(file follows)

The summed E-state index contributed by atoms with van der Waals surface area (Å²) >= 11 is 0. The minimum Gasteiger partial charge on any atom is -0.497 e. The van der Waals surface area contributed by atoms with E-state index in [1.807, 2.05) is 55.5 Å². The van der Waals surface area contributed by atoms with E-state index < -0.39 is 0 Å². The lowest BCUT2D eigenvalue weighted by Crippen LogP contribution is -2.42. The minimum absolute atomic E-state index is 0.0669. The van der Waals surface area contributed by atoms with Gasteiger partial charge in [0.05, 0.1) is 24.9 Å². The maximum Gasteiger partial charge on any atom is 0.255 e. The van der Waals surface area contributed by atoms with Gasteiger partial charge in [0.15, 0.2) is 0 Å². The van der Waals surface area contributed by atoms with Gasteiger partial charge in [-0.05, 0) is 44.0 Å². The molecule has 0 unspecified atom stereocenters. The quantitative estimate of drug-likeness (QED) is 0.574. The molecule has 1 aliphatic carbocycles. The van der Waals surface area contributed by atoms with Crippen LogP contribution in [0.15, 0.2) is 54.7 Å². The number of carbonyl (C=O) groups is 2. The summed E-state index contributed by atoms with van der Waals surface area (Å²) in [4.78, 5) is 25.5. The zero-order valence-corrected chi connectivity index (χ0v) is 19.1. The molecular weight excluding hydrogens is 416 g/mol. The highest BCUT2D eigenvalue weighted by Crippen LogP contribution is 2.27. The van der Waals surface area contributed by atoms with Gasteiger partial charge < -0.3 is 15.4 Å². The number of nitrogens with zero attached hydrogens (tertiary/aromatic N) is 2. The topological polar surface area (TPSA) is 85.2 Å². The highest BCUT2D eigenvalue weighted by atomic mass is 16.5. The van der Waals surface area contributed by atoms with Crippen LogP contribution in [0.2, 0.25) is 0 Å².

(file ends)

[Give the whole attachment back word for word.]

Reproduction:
The summed E-state index contributed by atoms with van der Waals surface area (Å²) >= 11 is 0. The minimum Gasteiger partial charge on any atom is -0.497 e. The van der Waals surface area contributed by atoms with E-state index in [1.807, 2.05) is 55.5 Å². The van der Waals surface area contributed by atoms with E-state index < -0.39 is 0 Å². The lowest BCUT2D eigenvalue weighted by Crippen LogP contribution is -2.42. The minimum absolute atomic E-state index is 0.0669. The van der Waals surface area contributed by atoms with Gasteiger partial charge in [0.05, 0.1) is 24.9 Å². The maximum Gasteiger partial charge on any atom is 0.255 e. The van der Waals surface area contributed by atoms with Gasteiger partial charge in [0.15, 0.2) is 0 Å². The van der Waals surface area contributed by atoms with Gasteiger partial charge in [-0.05, 0) is 44.0 Å². The molecule has 0 unspecified atom stereocenters. The quantitative estimate of drug-likeness (QED) is 0.574. The molecule has 1 aliphatic carbocycles. The van der Waals surface area contributed by atoms with Crippen LogP contribution in [0.15, 0.2) is 54.7 Å². The number of carbonyl (C=O) groups is 2. The summed E-state index contributed by atoms with van der Waals surface area (Å²) in [4.78, 5) is 25.5. The zero-order valence-corrected chi connectivity index (χ0v) is 19.1. The molecular weight excluding hydrogens is 416 g/mol. The highest BCUT2D eigenvalue weighted by Crippen LogP contribution is 2.27. The van der Waals surface area contributed by atoms with Gasteiger partial charge < -0.3 is 15.4 Å². The number of nitrogens with zero attached hydrogens (tertiary/aromatic N) is 2. The topological polar surface area (TPSA) is 85.2 Å². The highest BCUT2D eigenvalue weighted by atomic mass is 16.5. The van der Waals surface area contributed by atoms with Crippen LogP contribution in [0.2, 0.25) is 0 Å².